Croatian Taxi Market to be Regulated by Constitutional Court

By 19 January 2022

January the 19th, 2022 - The Croatian taxi market is set to be regulated by the Constitutional Court following a considerable amount of time spent in turmoil following a law change made back in 2018.

As Poslovni Dnevnik/Darko Bicak writes, after the government managed to appease crises in the dynamic Croatian taxi market with the new Road Traffic Act 2018, the market has been relatively calm recently. However, the coronavirus crisis reduced the so-called market ''cake'', and back in 2020, taxi drivers started with the turmoil and protests once again due to certain provisions of this law, and at the end of last year, the state made a concession to taxi drivers regarding the age of the vehicle fleet and postponed stricter regulations until the year 2023.

Now a new dawn of sorts has arrived where traditional taxi drivers who are members of the Croatian Chamber of Trades and Crafts (HOK) are asking for a review of the constitutionality of the law which came into force back in 2018. Namely, as was explained by HOK, it is disputable that, although the law provides the cities and municipalities in whose territory this transport takes place to make some rules, decisions can ultimately be made by the relevant ministry.

HOK pointed out that the introduction of paragraph 14 in Article 47 of the Road Transport Act restricts or deprives local self-government and regional self-government units of their rights, which violates one of the highest values ​​of the constitutional order of the Republic of Croatia as is proclaimed in Article 3 of the Constitution.

“The provision of Article 47, paragraph 13 of the Road Transport Act stipulates that the competent administrative body of the local self-government unit, ie the City of Zagreb, is obliged to decide on the application for a car taxi permit and issue that decision within 15 days. With this provision, the legislator gave local self-government units, ie the City of Zagreb, the authority to independently decide on the issuance of licenses for autotaxi transport in accordance with Article 129 of the Constitution of the Republic of Croatia. However, paragraph 14 of the same article stipulates that if the competent body referred to in Article 13 does not decide on the request within the specified period, the Ministry will act on the request and issue an appropriate decision within the next 15 day period.

This provision implies that it restricts the right of local self-government units given to them by the provision of paragraph 13 so that it prescribes the return of authority by transferring it again to the state body or the competent ministry if the local self-government unit doesn't provide a response to the request within the prescribed timeframe,'' said Dragutin Ranogajec of HOK. He added that such a legal expression is a precedent in Croatian legislative practice because its general and wide application would mean derogating from administrative supervision, ie administrative procedure as an instrument of control through a two-stage procedure.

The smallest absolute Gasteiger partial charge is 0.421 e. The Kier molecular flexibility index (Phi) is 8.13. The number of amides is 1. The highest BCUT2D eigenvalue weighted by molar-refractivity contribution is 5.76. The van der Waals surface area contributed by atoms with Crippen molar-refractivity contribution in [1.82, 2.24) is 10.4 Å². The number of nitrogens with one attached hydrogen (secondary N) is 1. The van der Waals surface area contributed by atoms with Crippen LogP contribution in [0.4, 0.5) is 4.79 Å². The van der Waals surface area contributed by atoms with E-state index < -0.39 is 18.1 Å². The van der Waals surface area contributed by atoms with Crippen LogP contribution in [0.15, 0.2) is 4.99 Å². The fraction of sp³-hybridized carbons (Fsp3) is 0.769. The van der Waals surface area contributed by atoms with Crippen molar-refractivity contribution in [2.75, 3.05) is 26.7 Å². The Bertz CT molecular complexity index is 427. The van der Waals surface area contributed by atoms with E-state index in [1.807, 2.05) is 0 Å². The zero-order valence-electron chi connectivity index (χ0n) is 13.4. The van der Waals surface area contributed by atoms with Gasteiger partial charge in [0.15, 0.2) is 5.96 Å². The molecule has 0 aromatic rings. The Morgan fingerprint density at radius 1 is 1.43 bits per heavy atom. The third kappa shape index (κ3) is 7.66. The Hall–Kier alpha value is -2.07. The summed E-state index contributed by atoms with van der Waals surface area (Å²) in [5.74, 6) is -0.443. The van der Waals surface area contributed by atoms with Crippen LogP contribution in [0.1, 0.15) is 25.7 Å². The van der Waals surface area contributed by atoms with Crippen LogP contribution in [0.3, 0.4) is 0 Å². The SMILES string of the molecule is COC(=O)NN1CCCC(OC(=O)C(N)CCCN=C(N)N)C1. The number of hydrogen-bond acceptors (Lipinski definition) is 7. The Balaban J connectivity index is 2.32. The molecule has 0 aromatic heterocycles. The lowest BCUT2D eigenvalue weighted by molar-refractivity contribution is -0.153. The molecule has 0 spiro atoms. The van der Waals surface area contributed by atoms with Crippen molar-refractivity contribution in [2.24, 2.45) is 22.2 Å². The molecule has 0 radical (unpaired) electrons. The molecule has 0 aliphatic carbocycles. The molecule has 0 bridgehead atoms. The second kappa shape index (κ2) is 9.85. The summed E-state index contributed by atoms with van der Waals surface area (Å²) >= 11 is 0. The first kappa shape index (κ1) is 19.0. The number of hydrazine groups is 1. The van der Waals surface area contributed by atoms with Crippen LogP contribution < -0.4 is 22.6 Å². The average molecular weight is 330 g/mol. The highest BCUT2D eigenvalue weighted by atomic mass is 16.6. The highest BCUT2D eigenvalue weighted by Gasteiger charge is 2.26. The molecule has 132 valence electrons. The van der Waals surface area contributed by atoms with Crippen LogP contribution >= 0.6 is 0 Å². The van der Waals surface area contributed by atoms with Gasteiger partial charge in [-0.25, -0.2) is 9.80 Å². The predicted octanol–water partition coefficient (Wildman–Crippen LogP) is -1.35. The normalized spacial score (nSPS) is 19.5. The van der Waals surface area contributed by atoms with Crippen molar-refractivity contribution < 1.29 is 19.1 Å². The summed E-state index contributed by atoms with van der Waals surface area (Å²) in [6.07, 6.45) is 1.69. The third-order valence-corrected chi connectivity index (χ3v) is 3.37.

In order to avoid such situations in which local self-government units are stripped of their powers, the Constituent Assembly enacted a provision of Article 130 of the Croatian Constitution which stipulates that local and regional self-government units are independent when it comes to performing tasks within their scope and are subject only to the constitutional and legal review of authorised state bodies. In the case prescribed by paragraph 14, as those affected have duly pointed out, it isn't about the supervision of authorised state bodies over the work of local and regional self-government units, but instead about limiting or depriving them of a right granted to them by law, which violates one of the highest values ​​of the constitutional order proclaimed in Article 3.

"The Croatian Chamber of Trades and Crafts considers that the goal of the provision of paragraph 14, which presupposes speeding up the procedure for issuing licenses for autotaxi transport, is not a sufficient legitimate reason to limit the rights of local and regional self-government units, thus violating the provisions of Article 130 and Article 3 of the Constitution,'' believes Dragutin Ranogajec, head of the Chamber of Crafts.

For more, check out our dedicated business section.